When we had it right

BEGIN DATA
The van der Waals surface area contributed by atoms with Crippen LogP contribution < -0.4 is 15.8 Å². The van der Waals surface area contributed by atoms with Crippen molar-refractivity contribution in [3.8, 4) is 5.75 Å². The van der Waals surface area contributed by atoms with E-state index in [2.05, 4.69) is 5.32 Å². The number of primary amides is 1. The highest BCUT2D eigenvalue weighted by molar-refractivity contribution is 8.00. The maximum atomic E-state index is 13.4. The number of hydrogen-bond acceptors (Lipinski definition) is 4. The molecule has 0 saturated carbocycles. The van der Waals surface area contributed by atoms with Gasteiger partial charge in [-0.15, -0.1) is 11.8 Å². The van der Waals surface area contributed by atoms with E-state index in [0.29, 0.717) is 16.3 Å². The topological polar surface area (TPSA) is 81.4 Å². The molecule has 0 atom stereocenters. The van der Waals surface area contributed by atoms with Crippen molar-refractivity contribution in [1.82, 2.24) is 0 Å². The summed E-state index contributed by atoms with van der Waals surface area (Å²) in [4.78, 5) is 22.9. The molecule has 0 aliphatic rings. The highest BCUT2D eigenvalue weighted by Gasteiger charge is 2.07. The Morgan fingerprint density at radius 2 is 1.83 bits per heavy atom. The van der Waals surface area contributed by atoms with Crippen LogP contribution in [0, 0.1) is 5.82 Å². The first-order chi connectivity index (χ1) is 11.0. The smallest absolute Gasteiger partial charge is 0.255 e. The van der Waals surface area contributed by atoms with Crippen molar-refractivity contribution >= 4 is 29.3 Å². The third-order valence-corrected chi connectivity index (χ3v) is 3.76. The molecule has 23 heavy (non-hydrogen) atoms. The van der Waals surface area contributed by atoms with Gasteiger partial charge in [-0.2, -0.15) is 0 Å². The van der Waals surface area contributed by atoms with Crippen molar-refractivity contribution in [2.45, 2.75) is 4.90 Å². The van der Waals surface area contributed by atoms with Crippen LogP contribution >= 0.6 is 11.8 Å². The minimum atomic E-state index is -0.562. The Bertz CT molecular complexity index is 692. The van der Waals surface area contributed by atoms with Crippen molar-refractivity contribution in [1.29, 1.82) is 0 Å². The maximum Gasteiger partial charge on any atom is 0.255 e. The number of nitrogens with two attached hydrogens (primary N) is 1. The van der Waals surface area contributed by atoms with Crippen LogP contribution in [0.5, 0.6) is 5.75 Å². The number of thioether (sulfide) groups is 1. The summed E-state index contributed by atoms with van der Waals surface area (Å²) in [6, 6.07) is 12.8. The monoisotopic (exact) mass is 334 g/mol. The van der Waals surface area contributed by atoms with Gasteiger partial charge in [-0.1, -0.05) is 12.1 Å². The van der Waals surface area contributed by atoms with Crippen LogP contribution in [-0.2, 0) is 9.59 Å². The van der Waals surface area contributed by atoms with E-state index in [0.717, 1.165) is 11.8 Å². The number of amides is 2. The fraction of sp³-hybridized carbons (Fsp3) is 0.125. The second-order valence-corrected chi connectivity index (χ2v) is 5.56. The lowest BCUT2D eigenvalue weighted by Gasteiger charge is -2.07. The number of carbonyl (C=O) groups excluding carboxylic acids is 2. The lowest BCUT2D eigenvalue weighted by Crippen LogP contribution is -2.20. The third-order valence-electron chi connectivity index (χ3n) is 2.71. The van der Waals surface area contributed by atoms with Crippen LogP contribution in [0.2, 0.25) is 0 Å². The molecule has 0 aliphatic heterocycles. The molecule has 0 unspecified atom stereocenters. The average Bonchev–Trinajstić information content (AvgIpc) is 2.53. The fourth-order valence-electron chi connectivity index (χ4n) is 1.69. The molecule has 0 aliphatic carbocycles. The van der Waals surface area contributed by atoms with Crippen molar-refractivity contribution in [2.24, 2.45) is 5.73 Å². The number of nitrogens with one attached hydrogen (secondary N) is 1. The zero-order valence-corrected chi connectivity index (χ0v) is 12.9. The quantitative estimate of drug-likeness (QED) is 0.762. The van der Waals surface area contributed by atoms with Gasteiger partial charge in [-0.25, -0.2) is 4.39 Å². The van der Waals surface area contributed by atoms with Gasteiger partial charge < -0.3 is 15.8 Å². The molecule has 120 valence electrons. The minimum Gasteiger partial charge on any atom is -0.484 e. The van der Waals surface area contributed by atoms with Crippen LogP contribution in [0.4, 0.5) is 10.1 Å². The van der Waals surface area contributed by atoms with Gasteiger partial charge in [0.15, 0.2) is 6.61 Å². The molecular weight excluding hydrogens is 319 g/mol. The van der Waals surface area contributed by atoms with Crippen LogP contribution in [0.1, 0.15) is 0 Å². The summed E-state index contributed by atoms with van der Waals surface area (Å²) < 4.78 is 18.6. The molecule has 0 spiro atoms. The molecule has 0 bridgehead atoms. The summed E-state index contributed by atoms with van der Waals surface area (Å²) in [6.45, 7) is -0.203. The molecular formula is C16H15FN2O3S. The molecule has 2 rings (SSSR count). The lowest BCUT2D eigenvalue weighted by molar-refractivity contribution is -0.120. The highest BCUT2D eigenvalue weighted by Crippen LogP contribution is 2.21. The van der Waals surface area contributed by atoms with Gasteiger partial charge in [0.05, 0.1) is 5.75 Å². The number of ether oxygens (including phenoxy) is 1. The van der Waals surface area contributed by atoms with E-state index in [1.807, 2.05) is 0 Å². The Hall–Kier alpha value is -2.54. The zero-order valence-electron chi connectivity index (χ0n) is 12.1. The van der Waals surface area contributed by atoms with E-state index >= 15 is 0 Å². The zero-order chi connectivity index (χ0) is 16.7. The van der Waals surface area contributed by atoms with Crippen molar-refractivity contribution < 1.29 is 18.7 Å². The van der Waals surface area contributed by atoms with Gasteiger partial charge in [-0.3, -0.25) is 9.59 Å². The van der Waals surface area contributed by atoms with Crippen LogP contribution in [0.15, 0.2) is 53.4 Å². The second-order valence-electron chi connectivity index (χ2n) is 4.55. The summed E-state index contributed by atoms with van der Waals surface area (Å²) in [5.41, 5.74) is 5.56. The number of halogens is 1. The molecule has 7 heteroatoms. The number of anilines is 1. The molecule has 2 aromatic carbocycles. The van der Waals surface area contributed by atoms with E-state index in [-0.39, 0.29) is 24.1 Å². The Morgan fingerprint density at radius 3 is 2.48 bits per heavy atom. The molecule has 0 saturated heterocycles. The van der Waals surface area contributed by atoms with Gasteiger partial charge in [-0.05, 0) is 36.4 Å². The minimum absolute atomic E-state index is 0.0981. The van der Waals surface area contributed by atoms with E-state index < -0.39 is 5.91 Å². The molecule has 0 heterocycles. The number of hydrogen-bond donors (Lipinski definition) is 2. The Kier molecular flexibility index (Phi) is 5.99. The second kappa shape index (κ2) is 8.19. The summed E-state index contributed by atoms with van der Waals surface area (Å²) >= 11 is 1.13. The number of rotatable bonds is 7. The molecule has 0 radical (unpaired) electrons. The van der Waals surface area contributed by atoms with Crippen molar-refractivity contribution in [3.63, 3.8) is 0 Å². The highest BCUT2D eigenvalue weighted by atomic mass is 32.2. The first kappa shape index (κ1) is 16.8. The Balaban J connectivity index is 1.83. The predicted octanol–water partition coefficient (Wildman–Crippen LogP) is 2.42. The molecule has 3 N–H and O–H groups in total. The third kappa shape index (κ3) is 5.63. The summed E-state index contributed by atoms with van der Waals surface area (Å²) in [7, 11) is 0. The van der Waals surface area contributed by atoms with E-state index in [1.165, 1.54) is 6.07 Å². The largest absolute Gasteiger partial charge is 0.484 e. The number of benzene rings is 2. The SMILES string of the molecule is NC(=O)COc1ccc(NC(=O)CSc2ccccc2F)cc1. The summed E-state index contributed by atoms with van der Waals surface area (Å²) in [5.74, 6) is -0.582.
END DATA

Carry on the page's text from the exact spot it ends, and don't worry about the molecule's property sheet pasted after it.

Dear Editor:It is too bad the fate of Explore Booksellers is in doubt. I’m sensitive to the issue because the same thing is beginning in Basalt. One day we’ll look around and wonder what happened to our town. When our hotels become time-share condos and our bicycle shop is a real estate office, we’ll wonder where all the real people went. But at one time we almost had it right.When Jacque Whitsitt was on council and Tom Baker was the town manager, we citizens were encouraged to participate in town decisions. Together the council and the people wrote master plans that would shape our growth. We committed to buying land for parks. We were directing our future. If we made mistakes they were our mistakes.Under Leroy Duroux as mayor and Bill Efting as town manager, citizen groups have been abandoned. Meaningful interaction between government and people was replaced by the two-minute public comment period at meetings. The master plans are ignored. Now we are just another place chasing tax dollars in order to build things that make us look like every other place. Heck, you can’t even find three people that know the man that planted trees all along Midland Avenue.Somehow “small-town character” became an issue. There were meetings (did anyone attend those?) to define it. It was included in the town survey. High school students were sent out with video cameras to record people’s thoughts on the subject. Well, here is a news flash: You can’t have small-town character without small-town characters.Things change but I don’t agree with the notion that it’s just progress and you can’t do anything about it. Perhaps we won’t do anything about it. In that case, when Basalt completely becomes like Aspen, I just want to be the Mary Hayes of the midvalley.Jim PaussaBasalt
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